I can see all the pictures just fine. Please post any recurring issues you may experience not here, but in the How To... section of the forum, with some details of browser used, etc. and whether you select the "automatically log me in" check mark when you last logged in.
~ green ~ lake ~ ~
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Re: Another "great" day sailing

Postby NoCashOnBoard » Fri Jul 10, 2015 9:21 am

I was stuck on Lake Ontario near Port Dalhousie for 6 hours after I decided to head home last Saturday afternoon. I feel somewhat in better company that the struggle to learn is shared by many. I had my spouse with me whom decided to join my son and I after I bought a trolling motor. Still didn't help that much. The main problem for me was the light winds and the increased skill that required to make the boat move efficiently. Secondly, I made the dreadful and unforgiveable mistake of following my GPS back to the ramp. That just kept me in the wrong direction. I have to learn to trust my intuition and my developing sailor's eye. If I would have headed due east with a southern wind, I could have kept up a nice beam reach and sailed well past my boat ramp and then tacked towards the ramp facing SW for a nice close reach. By 8:30 that night, I was 1.5 NM from the ramp and gave up. We were hungry, having run out of snacks long ago. Plenty of water though. I brought the boat into shore and tied her up to a willow tree near a park. I left spouse and son their while I hoofed it back to the ramp that was closing at 9 and got the car. We went home, got dinner and passed out. I woke the next morning, with the recharged battery went and retrieved my boat and brought her back to the ramp. The bottom was scoured a bit from having lashed against the beach all night but other than that she just needed a good cleaning. I'll just chalk this up to experience. Don't think the spouse will ever go again, but that is not totally a bad thing. :)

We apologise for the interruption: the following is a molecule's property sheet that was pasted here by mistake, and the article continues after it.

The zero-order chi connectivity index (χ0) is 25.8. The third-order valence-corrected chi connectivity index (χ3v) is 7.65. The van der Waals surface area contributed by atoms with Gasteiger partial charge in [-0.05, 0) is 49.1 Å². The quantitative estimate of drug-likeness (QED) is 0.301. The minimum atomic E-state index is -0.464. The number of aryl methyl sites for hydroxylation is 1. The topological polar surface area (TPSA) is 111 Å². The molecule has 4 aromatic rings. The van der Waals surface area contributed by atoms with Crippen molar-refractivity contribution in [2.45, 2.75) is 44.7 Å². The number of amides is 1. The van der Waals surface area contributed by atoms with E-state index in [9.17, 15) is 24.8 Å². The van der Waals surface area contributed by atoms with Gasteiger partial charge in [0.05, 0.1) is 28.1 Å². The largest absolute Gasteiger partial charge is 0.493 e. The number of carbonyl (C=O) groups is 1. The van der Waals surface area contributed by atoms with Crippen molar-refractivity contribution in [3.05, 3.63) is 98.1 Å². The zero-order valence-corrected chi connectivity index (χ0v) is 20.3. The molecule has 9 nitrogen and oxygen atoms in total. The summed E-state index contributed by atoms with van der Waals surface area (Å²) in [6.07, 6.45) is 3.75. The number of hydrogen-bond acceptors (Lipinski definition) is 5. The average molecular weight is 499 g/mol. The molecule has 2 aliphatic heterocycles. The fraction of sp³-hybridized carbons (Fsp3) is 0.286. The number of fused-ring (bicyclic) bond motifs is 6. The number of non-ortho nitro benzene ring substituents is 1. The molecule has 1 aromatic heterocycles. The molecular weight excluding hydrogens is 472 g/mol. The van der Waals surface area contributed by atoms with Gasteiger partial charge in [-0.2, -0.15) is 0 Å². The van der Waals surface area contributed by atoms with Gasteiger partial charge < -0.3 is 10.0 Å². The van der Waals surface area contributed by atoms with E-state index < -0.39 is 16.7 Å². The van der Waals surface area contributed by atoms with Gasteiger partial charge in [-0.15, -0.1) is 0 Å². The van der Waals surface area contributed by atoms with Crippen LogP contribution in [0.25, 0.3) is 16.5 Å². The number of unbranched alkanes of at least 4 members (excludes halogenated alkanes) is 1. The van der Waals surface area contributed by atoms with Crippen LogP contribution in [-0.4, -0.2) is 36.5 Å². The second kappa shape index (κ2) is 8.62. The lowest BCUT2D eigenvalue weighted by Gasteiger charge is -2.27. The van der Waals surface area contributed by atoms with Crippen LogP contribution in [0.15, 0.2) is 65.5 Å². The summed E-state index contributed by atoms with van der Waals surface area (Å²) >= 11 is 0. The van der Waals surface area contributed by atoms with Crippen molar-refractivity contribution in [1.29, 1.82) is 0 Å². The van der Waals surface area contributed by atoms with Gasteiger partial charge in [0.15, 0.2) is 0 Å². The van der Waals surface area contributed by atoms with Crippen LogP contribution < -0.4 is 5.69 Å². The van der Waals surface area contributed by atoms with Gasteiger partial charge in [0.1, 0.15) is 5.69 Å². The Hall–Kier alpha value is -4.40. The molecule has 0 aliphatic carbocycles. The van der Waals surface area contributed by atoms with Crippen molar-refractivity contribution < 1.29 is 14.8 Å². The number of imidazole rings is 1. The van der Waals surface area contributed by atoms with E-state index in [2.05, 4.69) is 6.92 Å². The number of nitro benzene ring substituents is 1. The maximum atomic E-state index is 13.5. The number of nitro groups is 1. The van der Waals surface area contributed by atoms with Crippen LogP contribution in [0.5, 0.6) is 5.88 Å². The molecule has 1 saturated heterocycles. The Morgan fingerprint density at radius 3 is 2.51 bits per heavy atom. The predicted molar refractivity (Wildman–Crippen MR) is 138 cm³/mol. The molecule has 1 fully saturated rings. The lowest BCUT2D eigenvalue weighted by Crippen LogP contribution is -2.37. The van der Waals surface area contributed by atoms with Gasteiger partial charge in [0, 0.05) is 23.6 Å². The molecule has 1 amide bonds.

Lucas Parrish
1986 DaySailer 3 (first boat ever!)
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Re: Another "great" day sailing

Postby GreenLake » Sat Jul 11, 2015 9:46 pm